Holiday Food You Can Use in Your Winter Compost

Before you throw away scraps and leftovers this holiday season, think twice about whether you can use them for winter composting. A lot of unlikely items can provide key nutrients for your plants once composted.

Here is a list of things you might already have around the kitchen during the holidays that could improve your winter compost and benefit your garden.


With all that holiday baking, you'll probably go through a few eggs. Instead of tossing the shells in the trash, put them in your compost pile. Eggshells are rich in calcium and other valuable nutrients that your soil thrives on. To avoid visible shell pieces in your finished product, allow the eggshells to dry out before you compost.

Brines and Bones

While meat is not recommended for winter composting, brine and bones are okay. Add brine to your compost for moisture; just make sure it doesn't have excess meat. Once boiled or scraped of leftover meat, bones can be added to your compost pile as well.


With the exception of walnut shells, which can be toxic to plants, nutshells can be great for composting in the winter. Because they are coarser than other items going into your compost pile, nutshells tend to support the structure and drainage, allowing for better airflow through the compost.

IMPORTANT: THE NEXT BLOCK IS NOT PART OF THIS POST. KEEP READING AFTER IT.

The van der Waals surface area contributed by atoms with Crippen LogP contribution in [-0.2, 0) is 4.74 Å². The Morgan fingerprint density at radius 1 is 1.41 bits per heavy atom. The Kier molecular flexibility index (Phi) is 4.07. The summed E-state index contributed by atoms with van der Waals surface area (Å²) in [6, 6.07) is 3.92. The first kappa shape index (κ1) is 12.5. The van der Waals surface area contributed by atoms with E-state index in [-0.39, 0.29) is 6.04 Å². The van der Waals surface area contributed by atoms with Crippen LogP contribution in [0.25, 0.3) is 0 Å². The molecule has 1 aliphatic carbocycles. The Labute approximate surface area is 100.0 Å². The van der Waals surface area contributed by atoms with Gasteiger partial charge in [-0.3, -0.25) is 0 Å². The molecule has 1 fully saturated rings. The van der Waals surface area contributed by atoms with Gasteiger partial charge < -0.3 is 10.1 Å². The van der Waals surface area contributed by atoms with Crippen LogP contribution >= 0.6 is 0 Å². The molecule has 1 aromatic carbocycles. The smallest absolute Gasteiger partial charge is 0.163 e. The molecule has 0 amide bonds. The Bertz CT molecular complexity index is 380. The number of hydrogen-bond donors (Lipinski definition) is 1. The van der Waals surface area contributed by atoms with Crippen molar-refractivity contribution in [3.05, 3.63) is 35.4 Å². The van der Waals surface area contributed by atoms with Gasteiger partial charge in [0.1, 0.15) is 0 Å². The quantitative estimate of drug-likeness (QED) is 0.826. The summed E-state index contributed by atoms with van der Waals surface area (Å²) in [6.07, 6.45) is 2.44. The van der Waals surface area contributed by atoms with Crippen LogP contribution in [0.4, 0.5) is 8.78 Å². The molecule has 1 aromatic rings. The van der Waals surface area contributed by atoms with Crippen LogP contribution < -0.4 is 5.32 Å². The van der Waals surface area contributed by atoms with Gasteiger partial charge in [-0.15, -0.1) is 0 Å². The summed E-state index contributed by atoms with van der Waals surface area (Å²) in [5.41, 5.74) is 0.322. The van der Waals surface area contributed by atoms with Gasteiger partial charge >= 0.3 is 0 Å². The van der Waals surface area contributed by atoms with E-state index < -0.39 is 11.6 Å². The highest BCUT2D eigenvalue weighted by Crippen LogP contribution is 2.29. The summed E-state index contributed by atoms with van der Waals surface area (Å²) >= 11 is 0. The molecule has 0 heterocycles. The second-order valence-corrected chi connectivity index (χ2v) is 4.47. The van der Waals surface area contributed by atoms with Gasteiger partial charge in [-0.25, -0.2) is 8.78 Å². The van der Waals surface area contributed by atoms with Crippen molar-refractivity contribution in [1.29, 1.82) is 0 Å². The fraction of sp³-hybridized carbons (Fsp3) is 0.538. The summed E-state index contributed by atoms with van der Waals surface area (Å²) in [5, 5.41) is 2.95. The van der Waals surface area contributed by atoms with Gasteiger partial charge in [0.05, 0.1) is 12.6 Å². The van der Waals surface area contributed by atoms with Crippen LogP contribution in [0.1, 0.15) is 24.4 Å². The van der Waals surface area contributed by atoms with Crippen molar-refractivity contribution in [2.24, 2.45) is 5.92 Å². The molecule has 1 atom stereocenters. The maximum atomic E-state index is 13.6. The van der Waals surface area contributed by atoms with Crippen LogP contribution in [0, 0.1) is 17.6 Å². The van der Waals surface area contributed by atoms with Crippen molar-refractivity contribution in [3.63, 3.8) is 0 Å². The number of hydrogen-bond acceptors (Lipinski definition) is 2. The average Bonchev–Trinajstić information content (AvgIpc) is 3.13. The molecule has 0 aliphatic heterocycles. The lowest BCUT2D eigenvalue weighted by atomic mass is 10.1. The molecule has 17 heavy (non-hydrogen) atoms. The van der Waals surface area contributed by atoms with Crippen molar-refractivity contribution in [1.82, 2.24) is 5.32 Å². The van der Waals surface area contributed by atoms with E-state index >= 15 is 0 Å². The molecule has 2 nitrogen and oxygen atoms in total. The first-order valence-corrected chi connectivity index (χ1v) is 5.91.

Stale Bread

There are always leftover rolls from holiday dinners. If they're not going to be eaten, let the bread grow stale and throw them into your composting pile. Stale bread adds to the green matter aspect of your compost.

Coffee Grounds

When family and friends visit for the holidays that means more pots of coffee are being brewed. Put the used coffee grounds to work in your garden. Coffee grounds provide nitrogen-rich nutrients that help maintain a healthy living environment for the bacteria in the compost pile.

Fruit Peels, Cores and Rinds

Making an apple pie? Or perhaps a loaf of banana bread? Peelings, cores, and rinds can be extremely beneficial to compost. Adding fruit leftovers to your pile will speed up the decomposition, as well as make for more valuable compost.


The Dirt from Troy-Bilt

November/December 2014